December corn was trading 5 3/4 cents higher around 7:00 am cst while Dalian corn was down slightly. The US dollar is firm but outside market factors look mostly positive due to strength in gold, wheat and soybeans.

Continued talk that US corn will likely be competitive on the world market in a matter of weeks has helped support the solid gains in the past few sessions. While export demand has been very slow and ethanol usages is down significantly from last year, cash basis levels in the US remain historically high for this time of the year and if US corn becomes competitive on the world market, traders see continued firm cash trade ahead. A group of Israeli buyers bought 90,000 tonnes of corn from Ukraine overnight which might ease tightness concerns regarding talk that the US will be competitive soon.

The weekly crop updates showed that 91% of the crop is harvested compared to 87% last week and 74% last year. The 10 year average for this time of year is 65%. This is a record fast pace. Traders remain concerned that southern Brazil and Argentina corn may not get planted on time but some dry weather into next week might open a window for some progress. Traders will monitor the projected rain event for this region for later next week as progress may be slow. Less than ideal planting conditions for the region helped to support the higher close yesterday. Concern that heavy rainfall in areas of Argentina may remove nearly 20% of its projected corn crop forced bears to the sideline yesterday. The recent hail, rain, and flooding in Argentina could mean that some corn fields are completely lost which could result in drastic cuts to production. The USDA is projecting Argentina corn production at 28 million tonnes and a 20% reduction would reduce the crop down to 22.4 million tonnes vs. year ago levels of 21 million tonnes. The tight global balance sheet in corn is a supportive factor long term and a production problem in South America could intensify the situation. However, it still may be too early to give up on a significant portion of the crop; especially with a drier forecast into next week.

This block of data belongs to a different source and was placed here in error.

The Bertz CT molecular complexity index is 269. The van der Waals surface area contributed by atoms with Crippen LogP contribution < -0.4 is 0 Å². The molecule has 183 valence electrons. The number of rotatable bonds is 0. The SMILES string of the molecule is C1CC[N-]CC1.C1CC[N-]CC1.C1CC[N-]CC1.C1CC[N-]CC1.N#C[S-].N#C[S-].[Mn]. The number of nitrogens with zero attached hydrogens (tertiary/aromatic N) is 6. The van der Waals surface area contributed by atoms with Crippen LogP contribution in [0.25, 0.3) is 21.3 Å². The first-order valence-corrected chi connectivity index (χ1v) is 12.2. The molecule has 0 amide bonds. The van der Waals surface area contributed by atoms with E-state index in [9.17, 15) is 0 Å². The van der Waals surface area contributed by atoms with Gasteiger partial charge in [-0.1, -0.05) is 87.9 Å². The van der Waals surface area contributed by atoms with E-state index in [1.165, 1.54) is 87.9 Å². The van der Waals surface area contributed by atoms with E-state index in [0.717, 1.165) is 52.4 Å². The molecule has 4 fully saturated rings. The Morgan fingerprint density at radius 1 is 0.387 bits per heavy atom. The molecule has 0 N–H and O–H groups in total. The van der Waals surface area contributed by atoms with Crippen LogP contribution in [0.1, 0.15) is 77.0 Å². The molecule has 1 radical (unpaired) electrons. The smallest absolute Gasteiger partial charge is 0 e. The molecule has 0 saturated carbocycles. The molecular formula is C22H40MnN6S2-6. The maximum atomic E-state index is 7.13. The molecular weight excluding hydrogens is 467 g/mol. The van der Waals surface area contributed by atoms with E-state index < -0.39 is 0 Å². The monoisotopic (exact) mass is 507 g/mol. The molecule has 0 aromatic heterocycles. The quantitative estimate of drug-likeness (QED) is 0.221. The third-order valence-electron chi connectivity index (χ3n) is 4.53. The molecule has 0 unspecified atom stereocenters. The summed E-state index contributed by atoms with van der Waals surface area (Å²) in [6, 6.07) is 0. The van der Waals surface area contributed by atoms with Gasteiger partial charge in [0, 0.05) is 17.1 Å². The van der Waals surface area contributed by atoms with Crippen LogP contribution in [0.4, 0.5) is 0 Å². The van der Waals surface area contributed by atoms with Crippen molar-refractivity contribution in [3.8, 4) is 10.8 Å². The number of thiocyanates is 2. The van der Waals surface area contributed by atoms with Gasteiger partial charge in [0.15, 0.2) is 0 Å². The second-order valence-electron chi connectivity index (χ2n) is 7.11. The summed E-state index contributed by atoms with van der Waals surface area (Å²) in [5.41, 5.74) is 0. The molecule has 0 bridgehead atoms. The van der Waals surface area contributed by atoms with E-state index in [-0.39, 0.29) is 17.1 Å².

Additional support yesterday was linked to thoughts that the US may see an uptick in corn export demand from Asian buyers. New import licenses from Europe are high and traders see diminishing supply of old crop corn from South America and there is little South America corn offered after December. Weekly chick placements numbers were supportive for domestic feed outlook and traders see a slight increase in weekly ethanol production for the update today. Weekly export sales for tomorrow are expected to remain sluggish.


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